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Thursday, February 19, 2009

Honor. Service. Priorities. Wisdom.

...or, This is Community Service.
My involvement in organizational work, or community service... I got involved because I felt strongly about the purpose of the organization. ~ Dan Friedenreich, aka Grandpa
This past Sunday, my brother and I attended a small luncheon honoring our grandfather, Daniel Friedenreich. My grandparents are in the process of packing up all their belongings to move to a senior residence in Philadelphia, near our aunt and uncle, something my mother and aunt have been pushing rightfully for a while. My grandfather's shul - the Bell Park Jewish Center - threw the luncheon, meant to honor his 57 years of dedicated service to the synagogue he founded after World War II ended, including 40 years as President (the last 20 years consecutively as the shul has slowly died out or moved away). In addition, though they had already honored him at the last board meeting, President Warren Hecht and his wife and Mrs. Zalisky of the Queens Jewish Community Council (QJCC) came as well to honor him again for his service - he's a founder, a past President, and at 87 years old, still a current board member there. New York State Senator Frank Padavan actually pushed back his swearing-in to attend, which was really nice; a few others, including [NYS Assemblymember] Mark and [NYC Council Member] David Weprin, sent their wishes, plaques, or representatives as they had conflicts.

My grandfather's quote above is rather simple and straightforward - which is exactly how it should be. One of the easy lessons growing up in my family was that of ethics. Both sets of grandparents were pillars of integrity in their communities, known for going well above and beyond what was expected of them in a modest and quiet manner, avoiding unnecessary controversy and standing up when necessary. Even this Sunday, at the end of the luncheon, my grandmother asked me if I'd be able to help out with the synagogue's bookkeeping and the like after they moved, as my grandfather had been keeping the books for them for many years. I didn't understand why she was being so secretive about it, and while noting I only worked as an auditor and may not be able to help, I'd be happy to take a look, she explained why she was being so quiet:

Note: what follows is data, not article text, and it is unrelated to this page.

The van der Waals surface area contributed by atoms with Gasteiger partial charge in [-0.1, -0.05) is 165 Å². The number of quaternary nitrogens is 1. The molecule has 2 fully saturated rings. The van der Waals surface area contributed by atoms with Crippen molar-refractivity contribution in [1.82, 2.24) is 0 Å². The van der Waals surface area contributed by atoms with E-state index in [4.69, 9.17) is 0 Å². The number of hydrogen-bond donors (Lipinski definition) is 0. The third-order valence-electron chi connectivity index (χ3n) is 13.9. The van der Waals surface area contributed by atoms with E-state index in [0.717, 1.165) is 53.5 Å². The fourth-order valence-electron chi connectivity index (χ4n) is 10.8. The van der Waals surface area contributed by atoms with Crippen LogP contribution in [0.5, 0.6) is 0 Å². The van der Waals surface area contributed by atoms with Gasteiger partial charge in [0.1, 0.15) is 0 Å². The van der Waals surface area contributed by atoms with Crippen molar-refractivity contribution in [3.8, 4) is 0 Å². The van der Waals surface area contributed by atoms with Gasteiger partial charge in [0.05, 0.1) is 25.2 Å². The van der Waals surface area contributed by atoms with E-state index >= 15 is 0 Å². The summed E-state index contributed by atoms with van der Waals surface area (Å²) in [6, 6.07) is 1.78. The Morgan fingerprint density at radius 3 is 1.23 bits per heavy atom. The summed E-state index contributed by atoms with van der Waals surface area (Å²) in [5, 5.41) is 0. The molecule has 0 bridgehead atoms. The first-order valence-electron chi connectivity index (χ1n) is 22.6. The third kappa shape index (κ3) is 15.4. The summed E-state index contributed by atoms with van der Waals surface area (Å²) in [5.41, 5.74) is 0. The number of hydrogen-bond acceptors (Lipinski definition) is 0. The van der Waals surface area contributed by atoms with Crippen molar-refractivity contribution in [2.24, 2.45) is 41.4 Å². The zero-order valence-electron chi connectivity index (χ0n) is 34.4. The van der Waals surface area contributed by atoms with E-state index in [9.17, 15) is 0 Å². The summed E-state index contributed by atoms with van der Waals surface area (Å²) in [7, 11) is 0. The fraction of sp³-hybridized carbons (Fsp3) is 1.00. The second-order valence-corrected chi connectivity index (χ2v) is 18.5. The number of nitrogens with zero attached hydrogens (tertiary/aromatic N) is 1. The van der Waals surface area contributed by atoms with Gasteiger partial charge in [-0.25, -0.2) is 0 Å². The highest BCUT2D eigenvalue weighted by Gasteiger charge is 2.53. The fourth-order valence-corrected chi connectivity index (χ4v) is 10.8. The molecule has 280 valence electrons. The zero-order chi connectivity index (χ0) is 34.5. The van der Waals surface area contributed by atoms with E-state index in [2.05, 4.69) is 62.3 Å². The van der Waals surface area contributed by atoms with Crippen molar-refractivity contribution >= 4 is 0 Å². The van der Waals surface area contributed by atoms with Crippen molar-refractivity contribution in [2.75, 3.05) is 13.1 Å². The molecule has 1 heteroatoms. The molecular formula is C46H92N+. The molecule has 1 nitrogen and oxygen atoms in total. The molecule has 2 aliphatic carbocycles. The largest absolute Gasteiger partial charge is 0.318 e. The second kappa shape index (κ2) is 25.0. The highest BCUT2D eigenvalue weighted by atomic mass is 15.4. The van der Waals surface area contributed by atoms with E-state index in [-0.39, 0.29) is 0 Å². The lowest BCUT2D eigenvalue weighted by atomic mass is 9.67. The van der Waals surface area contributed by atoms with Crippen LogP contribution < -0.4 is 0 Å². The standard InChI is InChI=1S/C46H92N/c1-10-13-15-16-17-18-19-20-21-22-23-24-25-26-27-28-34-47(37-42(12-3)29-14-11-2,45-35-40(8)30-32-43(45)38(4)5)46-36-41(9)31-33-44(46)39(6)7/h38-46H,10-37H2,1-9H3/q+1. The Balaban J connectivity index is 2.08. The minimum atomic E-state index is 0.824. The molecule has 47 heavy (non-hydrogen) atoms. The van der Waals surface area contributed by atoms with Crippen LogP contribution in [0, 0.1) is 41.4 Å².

Grandma: I don't think it would be ethical for me to suggest they ask for your help while we're still here and Grandpa is President, as Grandpa is firmly against nepotism.
Ezzie: [smiling] Me too.
Grandma: After we move, though, I'm going to suggest that they ask for your help - I think they're really going to need it.
I found this fascinating. All too often nowadays, people don't even blink at the idea of having family take paying jobs on behalf of the same company or organization as other family members. Here, my grandparents didn't want to suggest from a position of "power" that their synagogue - which they would no longer even be a part of - even ask for the free assistance of their family, as it might pressure the shul to do so instead of looking at other options.

While there are certainly "hockers" who have a great impact, my grandfather was never such a person. He is not a forceful person, nor is he the type who creates or uses 'connections' to get places or to get things done. He just does things the right way - building, creating, sustaining.
"I got involved because I felt strongly about the purpose of the organization."
We should all try to find the purposes we're interested in and approach those projects in "the right way". It would go a long way to building the better future for our grandchildren, much as our grandparents did for us.

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